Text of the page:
A Peak into Canada’s First Living Lab for Rehabilitation Research
From the outside, Alexis Nihon may seem like just another regular shopping mall. In the heart of downtown Montreal, the shopping center is bustling with eager shoppers and corporates on their lunch break. With a little more scrutiny, however, you might observe a team of researchers in the mall’s hallway testing an innovative rehabilitation technology in a real-world setting. This is because, since 2011, Alexis Nihon is also the ‘RehabMaLL’, Canada’s first living lab for multidisciplinary rehabilitation research. A unique partnership between a shopping center and the CRIR (Centre de recherche interdisciplinaire en réadaptation du Montréal Métropolitain), the living lab aims to optimise physically and socially inclusive environments.
But wait.. What is a living lab anyway?
The idea behind it is so simple, yet so intuitive for rehabilitation research that it is a mystery why we do not see more of them in the field. A living lab takes research out of a traditional academic laboratory and drops it in a real-world setting. This might seem controversial to the more old-fashioned, white-coated researchers among us, but what better place to validate the use of a rehabilitation technology than in the field itself? Bringing together researchers and students from various areas of expertise such as physical therapy, occupational therapy, engineering, and computer science to collaborate on projects, this multidisciplinary approach is truly innovating the way we understand and do rehabilitation research.
Innovation through collaboration
One of the projects brought forward by the RehabMaLL team is the development and evaluation of a smart power wheelchair. Developed by a multidisciplinary and multi-university team including rehabilitation professionals, engineers, and computer scientists, the prototype is equipped with laser and soundwave sensors to detect obstacles within a 6-15 meter radius of the chair. The reflected data from the lasers and the soundwaves is integrated into the chair’s software to create a virtual map of the indoor environment. It also has several cameras recording the trajectory taken by the patient controlling the wheelchair. Perhaps the most striking feature of the smart power wheelchair is the tablet used by the patient to command the chair when it is in ‘smart mode’. The interface is a split screen, the left side occupied by the command buttons and the right side occupied with the virtual map created by the software.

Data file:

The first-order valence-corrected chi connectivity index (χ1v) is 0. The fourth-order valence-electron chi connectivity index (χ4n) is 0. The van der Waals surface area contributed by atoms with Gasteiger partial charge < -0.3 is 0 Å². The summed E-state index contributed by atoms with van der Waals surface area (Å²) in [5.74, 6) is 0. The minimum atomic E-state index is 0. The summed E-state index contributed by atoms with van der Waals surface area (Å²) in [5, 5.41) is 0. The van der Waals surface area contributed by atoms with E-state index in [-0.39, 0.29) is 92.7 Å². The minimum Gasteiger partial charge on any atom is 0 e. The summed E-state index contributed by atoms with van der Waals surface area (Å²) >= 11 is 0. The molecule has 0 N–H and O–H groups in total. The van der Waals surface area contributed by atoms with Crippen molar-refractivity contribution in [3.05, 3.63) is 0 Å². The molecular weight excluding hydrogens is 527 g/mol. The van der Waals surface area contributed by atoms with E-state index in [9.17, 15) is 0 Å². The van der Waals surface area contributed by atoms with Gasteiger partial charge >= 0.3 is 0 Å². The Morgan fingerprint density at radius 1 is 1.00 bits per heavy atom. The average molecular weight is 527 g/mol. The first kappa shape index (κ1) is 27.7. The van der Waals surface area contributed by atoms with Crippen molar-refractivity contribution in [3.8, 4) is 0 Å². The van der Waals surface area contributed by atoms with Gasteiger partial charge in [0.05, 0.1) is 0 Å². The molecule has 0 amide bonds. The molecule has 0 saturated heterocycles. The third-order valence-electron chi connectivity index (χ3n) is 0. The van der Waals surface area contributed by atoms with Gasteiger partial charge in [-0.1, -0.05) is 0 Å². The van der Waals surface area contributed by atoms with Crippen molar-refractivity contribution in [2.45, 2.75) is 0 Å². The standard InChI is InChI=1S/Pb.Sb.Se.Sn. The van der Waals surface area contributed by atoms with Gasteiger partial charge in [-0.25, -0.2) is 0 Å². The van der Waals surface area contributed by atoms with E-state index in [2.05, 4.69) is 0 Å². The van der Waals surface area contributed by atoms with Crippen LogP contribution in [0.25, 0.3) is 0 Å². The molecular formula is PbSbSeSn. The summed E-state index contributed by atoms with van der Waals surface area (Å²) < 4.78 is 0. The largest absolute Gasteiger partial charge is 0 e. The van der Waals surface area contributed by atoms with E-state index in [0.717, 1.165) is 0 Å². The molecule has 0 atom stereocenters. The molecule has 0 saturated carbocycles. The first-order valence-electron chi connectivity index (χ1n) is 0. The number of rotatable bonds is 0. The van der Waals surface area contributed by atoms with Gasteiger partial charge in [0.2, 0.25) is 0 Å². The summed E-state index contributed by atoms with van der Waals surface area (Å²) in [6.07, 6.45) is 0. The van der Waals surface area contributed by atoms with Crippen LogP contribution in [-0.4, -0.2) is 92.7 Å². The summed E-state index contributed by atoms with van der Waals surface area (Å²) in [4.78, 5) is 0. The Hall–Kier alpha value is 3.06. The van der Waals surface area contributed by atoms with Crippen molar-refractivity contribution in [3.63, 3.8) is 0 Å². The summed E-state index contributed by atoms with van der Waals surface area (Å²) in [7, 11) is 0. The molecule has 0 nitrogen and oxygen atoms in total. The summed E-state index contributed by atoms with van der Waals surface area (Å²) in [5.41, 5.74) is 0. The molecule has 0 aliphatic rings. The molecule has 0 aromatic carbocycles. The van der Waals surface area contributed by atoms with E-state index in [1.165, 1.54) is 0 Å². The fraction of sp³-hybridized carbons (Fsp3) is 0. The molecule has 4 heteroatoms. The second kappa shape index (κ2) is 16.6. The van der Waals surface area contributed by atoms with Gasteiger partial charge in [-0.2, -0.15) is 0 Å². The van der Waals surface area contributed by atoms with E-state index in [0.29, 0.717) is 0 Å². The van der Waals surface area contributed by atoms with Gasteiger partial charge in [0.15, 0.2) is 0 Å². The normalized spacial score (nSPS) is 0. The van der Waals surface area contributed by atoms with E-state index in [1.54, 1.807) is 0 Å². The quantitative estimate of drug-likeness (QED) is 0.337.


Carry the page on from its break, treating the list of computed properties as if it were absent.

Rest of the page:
The chair has several commands integrated into the software: go forwards/backwards, turn right/left, 360 turn, and park. These commands are controlled by the wheelchair driver when it is in ‘smart mode’. Moreover, they are all integrated with obstacle-avoidance, such that the chair will automatically avoid obstacles if they suddenly appear in front of it. To test the usability of the smart power wheelchair, the research team recruit study participants that are already users of power wheelchairs. The participants are then guided by the research team to perform a series of tasks drawn from the Wheelchair Skills Test, in the hallway of the RehabMaLL. These tasks are completed in ‘smart mode’ as well as in ‘manual mode’ for comparison purposes. The performance of the participant on each of the tasks in both modes is rated by a trained occupational therapist.
The smart power wheelchair is an innovative technology that is the product of a collaborative approach to research. It is the result of a fruitful collaboration between different academic institutions, areas of expertise, and crucial partners like Alexis Nihon shopping center. The project expands its collaborative network to also include the user of the power wheelchair. To gain insights into the user experience of using their prototype, the research team heavily involves the participant in the evaluation process, by conducting a usability interview after the testing session. In another phase of the study, the participant is invited to view a video recording of the testing session, and encouraged to reflect on what he or she could have done differently or what he or she did or did not like.
Living labs: the future of rehabilitation research
The smart power wheelchair is only one example of the many ongoing projects in the RehabMaLL. The potential of technology to optimize rehabilitation is clear. But if we want to develop rehabilitation technologies that stick, living labs are the way to go. Living labs are paving the road to the future by bringing rehabilitation research into an era of patient-empowerment and multidisciplinary collaboration. Let’s hope to see more of these initiatives across the country! Special thanks to the Research Team: Anne-Marie Hébert, Dr. Dahlia Kairy, Mahmoud Ghorbel, Paula Rushton, Favio Alejandro Cruz Gutierrez, Alejandro Hernandez.